Florida

  • March 04, 2024

    Trump's Former Finance Chief To Plead Guilty To Perjury

    Allen Weisselberg, the longtime former financial chief of Donald Trump's real estate business empire, surrendered Monday morning to the Manhattan district attorney's office and is slated to plead guilty to lying under oath in the New York attorney general's civil fraud trial.

  • March 01, 2024

    J&J's Talc Lit The Spark For Doctor's Fatal Cancer, Jury Told

    Johnson & Johnson's baby powder was the 'spark' that caused the cancer that killed a Miami anesthesiologist, an attorney for her widower told jurors Friday as he urged them to punish the company for hiding the product's cancer links from consumers.

  • March 01, 2024

    Trump Challenges Origins Of Prosecution In Fla. Docs Case

    The special counsel's office prosecuting Donald Trump's criminal case on mishandling classified documents told the Florida federal judge overseeing the case on Friday that his attorneys don't have a viable claim challenging the origins of the prosecution team, arguing that intelligence agencies had no role in determining the charges against the former president.

  • March 01, 2024

    4 Argument Sessions Benefits Attys Should Watch In March

    The Biden administration will urge the Fifth Circuit to preserve preventive services requirements in the Affordable Care Act, the Eighth Circuit will dive into an insurer's payment practices, and the Eleventh Circuit will hear Home Depot workers' bid to revive their 401(k) suit.

  • March 01, 2024

    11th Circ. Revives Alabama Life Insurance Class Action

    An Eleventh Circuit panel on Friday revived a South Carolina man's Alabama class action alleging his life insurer's costs on his $100,000 policy weren't linked to life expectancy, though the policy said they would be.

  • March 01, 2024

    Applebee's Atty's 'Mega-Blunder' Warrants Retrial, Court Says

    A Florida appellate panel said Friday that counsel for an Applebee's restaurant made an improper closing statement characterized by one panelist as a "mega-blunder," warranting a retrial of an injury suit accusing the restaurant of causing a customer's slip-and-fall injuries.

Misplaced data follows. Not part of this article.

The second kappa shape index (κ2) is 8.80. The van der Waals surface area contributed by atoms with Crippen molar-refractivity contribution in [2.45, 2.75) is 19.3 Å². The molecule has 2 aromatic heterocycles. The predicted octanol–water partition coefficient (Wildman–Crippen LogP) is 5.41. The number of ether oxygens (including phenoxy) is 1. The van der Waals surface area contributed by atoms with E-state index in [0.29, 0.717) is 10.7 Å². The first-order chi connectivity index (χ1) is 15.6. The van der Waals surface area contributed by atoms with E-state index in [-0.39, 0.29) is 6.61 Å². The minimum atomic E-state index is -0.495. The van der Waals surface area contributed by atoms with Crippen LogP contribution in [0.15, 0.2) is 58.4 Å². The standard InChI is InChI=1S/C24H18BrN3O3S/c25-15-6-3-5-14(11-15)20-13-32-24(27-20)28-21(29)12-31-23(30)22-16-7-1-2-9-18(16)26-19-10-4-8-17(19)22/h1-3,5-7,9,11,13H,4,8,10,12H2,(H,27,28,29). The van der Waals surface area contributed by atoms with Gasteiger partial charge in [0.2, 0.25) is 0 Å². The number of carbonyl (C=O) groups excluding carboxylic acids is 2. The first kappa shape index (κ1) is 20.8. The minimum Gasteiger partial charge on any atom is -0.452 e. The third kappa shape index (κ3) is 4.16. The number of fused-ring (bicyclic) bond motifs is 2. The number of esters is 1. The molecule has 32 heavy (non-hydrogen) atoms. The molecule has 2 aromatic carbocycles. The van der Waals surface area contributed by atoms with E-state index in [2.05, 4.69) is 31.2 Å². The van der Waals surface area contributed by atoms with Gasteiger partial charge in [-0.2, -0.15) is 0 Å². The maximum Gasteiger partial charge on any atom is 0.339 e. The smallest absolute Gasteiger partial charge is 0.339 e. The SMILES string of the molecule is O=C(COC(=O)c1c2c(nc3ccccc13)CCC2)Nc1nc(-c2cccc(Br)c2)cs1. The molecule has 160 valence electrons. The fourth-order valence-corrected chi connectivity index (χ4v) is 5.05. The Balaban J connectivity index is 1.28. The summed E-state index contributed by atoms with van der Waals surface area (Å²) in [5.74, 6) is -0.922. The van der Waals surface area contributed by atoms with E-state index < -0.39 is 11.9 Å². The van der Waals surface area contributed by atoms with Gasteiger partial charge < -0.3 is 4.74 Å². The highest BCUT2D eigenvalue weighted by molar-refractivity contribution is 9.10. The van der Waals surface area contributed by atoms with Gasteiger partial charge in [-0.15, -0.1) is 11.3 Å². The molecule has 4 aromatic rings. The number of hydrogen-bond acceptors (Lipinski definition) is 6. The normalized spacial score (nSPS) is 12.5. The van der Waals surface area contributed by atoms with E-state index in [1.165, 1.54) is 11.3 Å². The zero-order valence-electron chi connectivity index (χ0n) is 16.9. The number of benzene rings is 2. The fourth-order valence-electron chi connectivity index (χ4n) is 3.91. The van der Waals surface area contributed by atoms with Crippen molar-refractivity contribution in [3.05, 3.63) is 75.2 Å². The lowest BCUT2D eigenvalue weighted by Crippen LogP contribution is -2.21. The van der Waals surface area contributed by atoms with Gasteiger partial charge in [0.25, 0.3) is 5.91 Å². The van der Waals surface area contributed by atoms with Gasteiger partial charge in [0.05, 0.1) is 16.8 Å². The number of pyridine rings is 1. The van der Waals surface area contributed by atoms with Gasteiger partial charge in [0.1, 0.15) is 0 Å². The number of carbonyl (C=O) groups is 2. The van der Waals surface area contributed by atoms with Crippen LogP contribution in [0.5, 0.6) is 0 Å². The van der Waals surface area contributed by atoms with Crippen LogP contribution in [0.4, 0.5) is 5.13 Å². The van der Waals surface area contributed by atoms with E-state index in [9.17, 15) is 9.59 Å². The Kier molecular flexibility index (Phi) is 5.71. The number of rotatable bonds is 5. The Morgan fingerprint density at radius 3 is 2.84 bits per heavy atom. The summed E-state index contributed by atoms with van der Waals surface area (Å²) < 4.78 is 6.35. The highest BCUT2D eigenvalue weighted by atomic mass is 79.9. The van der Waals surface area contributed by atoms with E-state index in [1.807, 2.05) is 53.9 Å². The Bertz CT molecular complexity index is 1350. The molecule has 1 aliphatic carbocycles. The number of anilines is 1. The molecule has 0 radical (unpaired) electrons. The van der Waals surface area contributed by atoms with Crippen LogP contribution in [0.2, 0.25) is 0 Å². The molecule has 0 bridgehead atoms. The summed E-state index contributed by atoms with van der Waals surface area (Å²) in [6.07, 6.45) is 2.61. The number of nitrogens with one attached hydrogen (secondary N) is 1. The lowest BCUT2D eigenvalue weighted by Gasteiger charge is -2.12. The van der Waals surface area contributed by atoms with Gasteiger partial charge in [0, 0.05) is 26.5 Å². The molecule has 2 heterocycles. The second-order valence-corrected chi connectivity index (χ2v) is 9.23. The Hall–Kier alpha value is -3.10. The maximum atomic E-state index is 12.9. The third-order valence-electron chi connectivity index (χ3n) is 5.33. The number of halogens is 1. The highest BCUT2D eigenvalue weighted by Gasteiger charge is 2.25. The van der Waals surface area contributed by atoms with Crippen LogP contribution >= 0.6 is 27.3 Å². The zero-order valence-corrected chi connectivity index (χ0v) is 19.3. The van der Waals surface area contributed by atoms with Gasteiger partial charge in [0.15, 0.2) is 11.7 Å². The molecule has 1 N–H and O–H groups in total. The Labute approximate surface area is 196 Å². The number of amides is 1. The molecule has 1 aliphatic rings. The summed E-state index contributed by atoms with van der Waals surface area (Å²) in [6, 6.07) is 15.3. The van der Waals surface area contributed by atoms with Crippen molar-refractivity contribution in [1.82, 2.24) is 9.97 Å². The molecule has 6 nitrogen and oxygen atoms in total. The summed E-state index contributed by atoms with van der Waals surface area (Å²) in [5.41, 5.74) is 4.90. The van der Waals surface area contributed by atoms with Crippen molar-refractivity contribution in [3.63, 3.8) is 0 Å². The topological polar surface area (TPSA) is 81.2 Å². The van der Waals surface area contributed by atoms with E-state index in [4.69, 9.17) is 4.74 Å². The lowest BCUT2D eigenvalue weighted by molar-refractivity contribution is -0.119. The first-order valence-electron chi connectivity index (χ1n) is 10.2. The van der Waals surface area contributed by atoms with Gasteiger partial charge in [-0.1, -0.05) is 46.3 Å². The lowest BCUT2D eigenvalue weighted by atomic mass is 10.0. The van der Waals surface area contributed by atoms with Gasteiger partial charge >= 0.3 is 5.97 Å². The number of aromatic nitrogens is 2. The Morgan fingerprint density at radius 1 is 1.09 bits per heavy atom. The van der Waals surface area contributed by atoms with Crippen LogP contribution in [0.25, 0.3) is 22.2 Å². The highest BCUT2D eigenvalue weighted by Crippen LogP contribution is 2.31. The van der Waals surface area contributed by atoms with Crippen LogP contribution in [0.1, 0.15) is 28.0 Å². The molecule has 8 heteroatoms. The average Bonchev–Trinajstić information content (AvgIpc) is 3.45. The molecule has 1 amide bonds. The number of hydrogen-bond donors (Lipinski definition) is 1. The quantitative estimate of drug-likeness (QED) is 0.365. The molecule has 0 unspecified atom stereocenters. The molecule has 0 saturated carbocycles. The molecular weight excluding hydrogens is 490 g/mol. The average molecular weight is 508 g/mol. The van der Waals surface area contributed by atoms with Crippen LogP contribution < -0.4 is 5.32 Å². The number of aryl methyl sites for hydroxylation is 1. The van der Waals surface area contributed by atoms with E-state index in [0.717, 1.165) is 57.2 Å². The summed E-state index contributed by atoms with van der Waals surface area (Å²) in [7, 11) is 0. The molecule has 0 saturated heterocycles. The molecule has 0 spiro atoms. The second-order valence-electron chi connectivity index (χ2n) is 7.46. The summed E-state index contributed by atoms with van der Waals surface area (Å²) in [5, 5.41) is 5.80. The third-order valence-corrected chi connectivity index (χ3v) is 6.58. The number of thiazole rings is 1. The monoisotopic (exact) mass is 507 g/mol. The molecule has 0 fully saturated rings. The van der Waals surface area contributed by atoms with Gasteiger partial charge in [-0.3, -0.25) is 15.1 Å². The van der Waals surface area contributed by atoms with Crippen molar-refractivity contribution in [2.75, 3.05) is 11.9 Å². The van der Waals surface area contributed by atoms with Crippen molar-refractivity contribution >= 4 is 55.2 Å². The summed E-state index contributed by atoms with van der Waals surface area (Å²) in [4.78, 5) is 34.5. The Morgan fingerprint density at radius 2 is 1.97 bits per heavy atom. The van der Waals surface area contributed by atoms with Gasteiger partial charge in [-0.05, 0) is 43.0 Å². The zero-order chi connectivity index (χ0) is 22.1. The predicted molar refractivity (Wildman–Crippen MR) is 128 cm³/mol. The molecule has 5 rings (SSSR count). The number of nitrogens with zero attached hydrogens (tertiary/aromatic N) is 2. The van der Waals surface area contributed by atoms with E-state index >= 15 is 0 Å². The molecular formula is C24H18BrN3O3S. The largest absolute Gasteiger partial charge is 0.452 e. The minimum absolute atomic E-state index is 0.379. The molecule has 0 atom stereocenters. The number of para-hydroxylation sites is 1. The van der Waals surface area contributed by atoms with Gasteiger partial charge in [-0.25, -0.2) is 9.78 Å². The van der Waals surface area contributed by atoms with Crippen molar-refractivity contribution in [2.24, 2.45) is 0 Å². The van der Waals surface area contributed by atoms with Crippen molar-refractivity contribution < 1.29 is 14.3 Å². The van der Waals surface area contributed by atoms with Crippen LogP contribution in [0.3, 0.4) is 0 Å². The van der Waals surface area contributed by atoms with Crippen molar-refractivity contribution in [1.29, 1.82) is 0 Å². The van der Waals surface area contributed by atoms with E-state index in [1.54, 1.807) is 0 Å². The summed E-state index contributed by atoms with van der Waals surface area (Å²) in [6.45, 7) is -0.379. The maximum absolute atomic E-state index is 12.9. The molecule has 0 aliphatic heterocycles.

• March 01, 2024

    Tort Report: $42M Med Mal Award; Hot Coffee Suit In The Air

    A suit over hot coffee spilled at 40,000 feet and the affirmation of a $42 million medical malpractice verdict in Illinois lead Law360's Tort Report, which compiles recent personal injury and medical malpractice news that may have flown under the radar.

  • March 01, 2024

    Fla. Officials Say Better Process Wouldn't Stop Medicaid Cuts

    Florida health officials have urged a federal judge to toss a proposed class action brought by residents who argued state agencies cut their Medicaid coverage without proper notice, saying whatever notice the agencies might have provided, it wouldn't have made any difference in the residents' eligibility.

  • March 01, 2024

    Construction Co. Loses $492M Corps Deal Protest

    The Court of Federal Claims has shot down a construction company's contention that the Army Corps of Engineers awarded a $492.3 million cutoff wall project deal despite the awardee having a deficient subcontractor commitment letter, saying the letter wasn't needed.

  • March 01, 2024

    Judge Pauses Sale Of Miami Official's Home In $63.5M Case

    A Florida magistrate judge on Friday paused the sale of a Miami city commissioner's house and ordered briefing on whether his homestead exemption claim — which would shield the property from being used to satisfy a $63.5 million judgment — is legitimate.

  • March 01, 2024

    Thoma Bravo Ups Everbridge Deal Size By $300M, To $1.8B

    Cooley LLP-advised software company Everbridge said Friday that Kirkland & Ellis LLP-led Thoma Bravo has agreed to up its proposed acquisition of Everbridge to $35 per share from $28.60, boosting Everbridge's implied value on the transaction from $1.5 billion to $1.8 billion and sending its stock soaring an additional 25%. 

  • March 01, 2024

    Fla. Judge Resigns Amid Ethics Charges Over Ex Parte Chat

    A Florida state judge has resigned, ending an ethics case triggered by his allegedly biased ex parte comments to a prosecutor following a Zoom hearing in August.

  • March 01, 2024

    DeSantis Blasts Ousted Florida Atty's Bid To Speed Up Appeal

    Florida Gov. Ron DeSantis pushed back Friday against an ousted prosecutor's request that the Eleventh Circuit expedite consideration of the governor's petition for a rehearing en banc with respect to a decision reviving the attorney's lawsuit against DeSantis, saying the case has "sweeping implications" for the state.

  • March 01, 2024

    Conn. AG Tells Lawmakers To Ban MV Realty's 'Scam Deals'

    Connecticut's attorney general urged state lawmakers to protect vulnerable homeowners by passing legislation banning a business model used by MV Realty to rack up thousands in junk fees on people who sign their 40-year exclusive listing agreements.

  • March 01, 2024

    Day Care Says Policy Covers $21.6M Infant Death Judgment